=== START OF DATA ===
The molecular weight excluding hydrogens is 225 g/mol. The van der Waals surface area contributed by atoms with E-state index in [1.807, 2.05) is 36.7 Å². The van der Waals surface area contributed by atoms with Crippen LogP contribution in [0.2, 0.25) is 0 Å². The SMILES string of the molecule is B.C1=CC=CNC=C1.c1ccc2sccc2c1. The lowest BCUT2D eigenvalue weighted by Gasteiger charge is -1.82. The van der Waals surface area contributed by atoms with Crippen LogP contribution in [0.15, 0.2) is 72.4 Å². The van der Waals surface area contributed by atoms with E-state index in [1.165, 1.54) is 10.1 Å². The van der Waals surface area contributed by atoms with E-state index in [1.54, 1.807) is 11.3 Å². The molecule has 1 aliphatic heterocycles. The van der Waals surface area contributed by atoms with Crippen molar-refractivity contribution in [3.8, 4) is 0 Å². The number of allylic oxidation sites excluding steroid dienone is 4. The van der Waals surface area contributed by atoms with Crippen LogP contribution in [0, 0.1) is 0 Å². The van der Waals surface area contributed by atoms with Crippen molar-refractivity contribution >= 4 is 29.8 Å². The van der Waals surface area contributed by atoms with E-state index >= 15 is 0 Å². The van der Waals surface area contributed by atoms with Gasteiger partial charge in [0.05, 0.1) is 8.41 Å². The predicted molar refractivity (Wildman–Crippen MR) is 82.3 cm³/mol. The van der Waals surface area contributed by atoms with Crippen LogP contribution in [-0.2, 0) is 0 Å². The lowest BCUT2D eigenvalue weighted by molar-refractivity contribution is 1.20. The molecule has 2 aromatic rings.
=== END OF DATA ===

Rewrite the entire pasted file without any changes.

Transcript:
The molecular weight excluding hydrogens is 225 g/mol. The van der Waals surface area contributed by atoms with E-state index in [1.807, 2.05) is 36.7 Å². The van der Waals surface area contributed by atoms with Crippen LogP contribution in [0.2, 0.25) is 0 Å². The SMILES string of the molecule is B.C1=CC=CNC=C1.c1ccc2sccc2c1. The lowest BCUT2D eigenvalue weighted by Gasteiger charge is -1.82. The van der Waals surface area contributed by atoms with Crippen LogP contribution in [0.15, 0.2) is 72.4 Å². The van der Waals surface area contributed by atoms with E-state index in [1.165, 1.54) is 10.1 Å². The van der Waals surface area contributed by atoms with E-state index in [1.54, 1.807) is 11.3 Å². The molecule has 1 aliphatic heterocycles. The van der Waals surface area contributed by atoms with Crippen molar-refractivity contribution in [3.8, 4) is 0 Å². The number of allylic oxidation sites excluding steroid dienone is 4. The van der Waals surface area contributed by atoms with Crippen LogP contribution in [0, 0.1) is 0 Å². The van der Waals surface area contributed by atoms with Crippen molar-refractivity contribution >= 4 is 29.8 Å². The van der Waals surface area contributed by atoms with E-state index >= 15 is 0 Å². The van der Waals surface area contributed by atoms with Gasteiger partial charge in [0.05, 0.1) is 8.41 Å². The predicted molar refractivity (Wildman–Crippen MR) is 82.3 cm³/mol. The van der Waals surface area contributed by atoms with Crippen LogP contribution in [-0.2, 0) is 0 Å². The lowest BCUT2D eigenvalue weighted by molar-refractivity contribution is 1.20. The molecule has 2 aromatic rings.